I had a great notes zoom call with a script consultant this week for the animated fantasy comedy spec.
They really enjoyed it, and had a lot of nice things to say – about both the story and the writing. Admittedly, those were all very gratifying to hear.
But I was more interested in what they thought didn’t work, or at least could use some tweaking.
Fortunately, it wasn’t a long list – just a handful of things, really. And even better, just about all of them were easily fixable.
This has been my m.o. since way back when I first started. Yes, it’s great to hear somebody say nice things about your script, but I need to know what doesn’t work. How else can I make the script better?
It also helps that my readers have some strong analytical skills. They won’t hesitate to point out both the strengths and weaknesses in my work, and that’s the sort of thing a writer needs if they want to improve.
Naturally, I don’t agree with every single note and/or suggestion, but I can see where they’re coming from. Looking at your script from somebody else’s perspective can help you see issues you might not have even considered. That’s also helped me a lot as well.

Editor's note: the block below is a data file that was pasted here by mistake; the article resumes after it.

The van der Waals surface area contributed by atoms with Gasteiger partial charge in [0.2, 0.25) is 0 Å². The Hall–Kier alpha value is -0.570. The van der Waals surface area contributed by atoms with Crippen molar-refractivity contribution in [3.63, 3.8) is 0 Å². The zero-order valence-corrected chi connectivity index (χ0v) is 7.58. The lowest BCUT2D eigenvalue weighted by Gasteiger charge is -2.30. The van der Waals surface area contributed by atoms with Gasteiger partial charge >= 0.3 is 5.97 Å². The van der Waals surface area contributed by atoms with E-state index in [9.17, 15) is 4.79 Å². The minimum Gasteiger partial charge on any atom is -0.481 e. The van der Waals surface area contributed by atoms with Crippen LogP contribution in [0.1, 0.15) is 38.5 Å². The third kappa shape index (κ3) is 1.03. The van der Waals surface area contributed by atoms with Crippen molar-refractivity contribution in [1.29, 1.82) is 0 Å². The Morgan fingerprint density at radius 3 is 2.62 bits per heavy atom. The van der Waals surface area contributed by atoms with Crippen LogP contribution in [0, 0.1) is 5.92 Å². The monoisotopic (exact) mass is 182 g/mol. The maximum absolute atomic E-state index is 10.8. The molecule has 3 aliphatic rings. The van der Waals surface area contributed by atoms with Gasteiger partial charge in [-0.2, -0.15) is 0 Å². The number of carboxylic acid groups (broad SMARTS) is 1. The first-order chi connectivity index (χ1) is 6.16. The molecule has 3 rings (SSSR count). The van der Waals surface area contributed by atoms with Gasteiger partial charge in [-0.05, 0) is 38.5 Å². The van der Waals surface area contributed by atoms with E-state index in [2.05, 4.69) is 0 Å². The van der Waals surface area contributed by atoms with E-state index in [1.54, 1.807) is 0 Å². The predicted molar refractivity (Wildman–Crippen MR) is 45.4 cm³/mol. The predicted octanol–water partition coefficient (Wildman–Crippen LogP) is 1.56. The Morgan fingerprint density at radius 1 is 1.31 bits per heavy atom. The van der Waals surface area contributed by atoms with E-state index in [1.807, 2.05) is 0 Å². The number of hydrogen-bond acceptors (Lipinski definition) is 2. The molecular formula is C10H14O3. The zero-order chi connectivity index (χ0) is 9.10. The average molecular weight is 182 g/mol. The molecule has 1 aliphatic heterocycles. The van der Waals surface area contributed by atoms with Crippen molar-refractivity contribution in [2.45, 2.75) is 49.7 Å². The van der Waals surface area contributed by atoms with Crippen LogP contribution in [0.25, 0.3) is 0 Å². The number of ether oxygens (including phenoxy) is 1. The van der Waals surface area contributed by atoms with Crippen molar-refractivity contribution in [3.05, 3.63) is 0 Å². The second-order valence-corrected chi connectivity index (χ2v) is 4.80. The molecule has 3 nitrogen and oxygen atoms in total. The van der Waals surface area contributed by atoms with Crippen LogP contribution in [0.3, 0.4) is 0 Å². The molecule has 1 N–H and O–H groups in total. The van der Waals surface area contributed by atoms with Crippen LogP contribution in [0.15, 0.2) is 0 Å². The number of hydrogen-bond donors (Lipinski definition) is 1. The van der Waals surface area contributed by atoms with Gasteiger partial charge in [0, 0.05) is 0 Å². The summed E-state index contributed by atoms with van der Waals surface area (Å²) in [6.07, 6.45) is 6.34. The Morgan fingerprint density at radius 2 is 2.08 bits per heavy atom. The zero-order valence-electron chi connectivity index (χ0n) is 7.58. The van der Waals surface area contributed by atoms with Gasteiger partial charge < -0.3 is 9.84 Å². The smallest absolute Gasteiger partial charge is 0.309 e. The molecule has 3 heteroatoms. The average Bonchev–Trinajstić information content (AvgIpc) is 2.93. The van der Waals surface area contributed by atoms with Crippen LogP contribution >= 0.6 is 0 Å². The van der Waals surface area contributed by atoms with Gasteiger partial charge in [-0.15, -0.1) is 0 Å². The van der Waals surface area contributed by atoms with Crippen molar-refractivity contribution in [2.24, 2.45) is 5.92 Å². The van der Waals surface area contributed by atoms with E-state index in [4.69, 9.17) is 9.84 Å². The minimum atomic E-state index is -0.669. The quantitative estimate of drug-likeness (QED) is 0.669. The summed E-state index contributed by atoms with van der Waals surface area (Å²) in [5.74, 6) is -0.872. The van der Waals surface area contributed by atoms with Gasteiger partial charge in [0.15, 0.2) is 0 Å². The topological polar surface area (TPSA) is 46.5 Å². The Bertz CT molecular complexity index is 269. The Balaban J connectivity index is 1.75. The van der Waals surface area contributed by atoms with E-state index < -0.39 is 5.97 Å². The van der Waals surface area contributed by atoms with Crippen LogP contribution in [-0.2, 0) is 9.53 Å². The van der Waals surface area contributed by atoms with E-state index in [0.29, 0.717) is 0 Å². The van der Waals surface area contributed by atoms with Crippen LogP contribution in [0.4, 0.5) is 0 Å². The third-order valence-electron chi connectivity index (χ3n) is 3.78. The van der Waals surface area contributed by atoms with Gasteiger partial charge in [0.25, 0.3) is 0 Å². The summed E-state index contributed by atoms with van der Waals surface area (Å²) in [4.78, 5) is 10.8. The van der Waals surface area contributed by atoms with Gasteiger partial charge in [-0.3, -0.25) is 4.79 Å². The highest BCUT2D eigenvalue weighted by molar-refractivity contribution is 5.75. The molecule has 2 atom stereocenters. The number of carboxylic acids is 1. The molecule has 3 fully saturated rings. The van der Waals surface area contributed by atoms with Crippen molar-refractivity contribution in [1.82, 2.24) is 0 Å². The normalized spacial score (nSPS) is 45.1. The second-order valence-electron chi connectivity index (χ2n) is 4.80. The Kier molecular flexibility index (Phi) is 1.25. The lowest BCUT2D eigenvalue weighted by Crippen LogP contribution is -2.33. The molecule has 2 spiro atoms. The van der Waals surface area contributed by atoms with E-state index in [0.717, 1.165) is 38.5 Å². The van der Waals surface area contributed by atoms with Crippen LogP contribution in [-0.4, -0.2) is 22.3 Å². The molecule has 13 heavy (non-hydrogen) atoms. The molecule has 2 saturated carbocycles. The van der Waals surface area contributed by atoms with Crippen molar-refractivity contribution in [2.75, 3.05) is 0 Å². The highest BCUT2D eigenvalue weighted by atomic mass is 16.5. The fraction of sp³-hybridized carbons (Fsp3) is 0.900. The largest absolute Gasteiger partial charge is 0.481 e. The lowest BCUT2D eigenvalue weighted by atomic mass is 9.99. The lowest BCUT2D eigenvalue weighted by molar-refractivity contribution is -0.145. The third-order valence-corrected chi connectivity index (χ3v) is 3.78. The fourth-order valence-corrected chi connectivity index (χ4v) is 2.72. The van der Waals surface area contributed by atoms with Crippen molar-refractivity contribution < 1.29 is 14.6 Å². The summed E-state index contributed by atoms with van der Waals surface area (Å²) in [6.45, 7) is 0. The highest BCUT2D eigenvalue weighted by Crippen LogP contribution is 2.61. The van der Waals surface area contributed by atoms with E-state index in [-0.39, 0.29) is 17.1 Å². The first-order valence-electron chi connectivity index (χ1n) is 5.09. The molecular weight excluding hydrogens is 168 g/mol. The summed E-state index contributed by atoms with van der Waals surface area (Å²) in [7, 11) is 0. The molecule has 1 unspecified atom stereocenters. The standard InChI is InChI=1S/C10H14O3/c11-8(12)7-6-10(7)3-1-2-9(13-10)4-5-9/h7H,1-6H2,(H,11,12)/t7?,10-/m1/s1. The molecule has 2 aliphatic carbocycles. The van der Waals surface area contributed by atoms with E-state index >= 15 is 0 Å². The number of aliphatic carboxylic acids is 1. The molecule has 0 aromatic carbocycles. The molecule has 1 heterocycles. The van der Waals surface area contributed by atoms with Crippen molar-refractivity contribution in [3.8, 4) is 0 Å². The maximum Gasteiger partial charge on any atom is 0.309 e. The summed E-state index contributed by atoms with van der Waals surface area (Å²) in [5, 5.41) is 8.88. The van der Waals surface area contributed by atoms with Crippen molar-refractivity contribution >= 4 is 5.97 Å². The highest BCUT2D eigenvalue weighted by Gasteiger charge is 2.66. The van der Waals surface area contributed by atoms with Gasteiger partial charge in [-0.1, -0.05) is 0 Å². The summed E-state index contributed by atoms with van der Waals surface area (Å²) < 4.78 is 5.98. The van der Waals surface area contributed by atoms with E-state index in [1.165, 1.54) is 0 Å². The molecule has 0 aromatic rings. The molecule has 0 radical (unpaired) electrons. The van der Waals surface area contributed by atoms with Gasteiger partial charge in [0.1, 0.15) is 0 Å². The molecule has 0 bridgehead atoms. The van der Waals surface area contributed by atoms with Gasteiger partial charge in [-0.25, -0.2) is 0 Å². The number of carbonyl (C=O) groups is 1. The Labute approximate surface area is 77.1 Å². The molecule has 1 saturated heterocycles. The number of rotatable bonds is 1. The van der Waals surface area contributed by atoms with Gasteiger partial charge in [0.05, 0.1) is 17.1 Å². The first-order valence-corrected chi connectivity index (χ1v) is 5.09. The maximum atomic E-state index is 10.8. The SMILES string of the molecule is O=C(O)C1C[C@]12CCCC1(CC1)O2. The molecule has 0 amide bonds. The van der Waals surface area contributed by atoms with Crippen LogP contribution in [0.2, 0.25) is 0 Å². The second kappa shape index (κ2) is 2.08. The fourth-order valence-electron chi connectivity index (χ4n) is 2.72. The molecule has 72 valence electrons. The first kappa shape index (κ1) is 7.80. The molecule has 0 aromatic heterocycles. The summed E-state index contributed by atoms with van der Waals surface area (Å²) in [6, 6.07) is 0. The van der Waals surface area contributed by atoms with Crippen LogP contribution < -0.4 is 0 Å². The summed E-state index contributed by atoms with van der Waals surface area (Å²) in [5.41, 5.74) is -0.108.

It all comes down to the single most important question when it comes to notes and feedback: will this make the script better?
Based on my recent series of notes and how the subsequent rewrites/polishes turned out, I’d offer up a resounding “absoutely”.
Speaking of which, I went through and made some of the changes suggested by the consultant – which also trimmed it a little more to a pleasantly round 100 pages.
Now it’s out to what is hopefully my last set of readers. Once those notes come in and any appropriate changes are made, the shift into contest-entering mode can begin.
There’s also the soul-sucking process of having to write a synopsis, but I’ll focus on the positive stuff for now.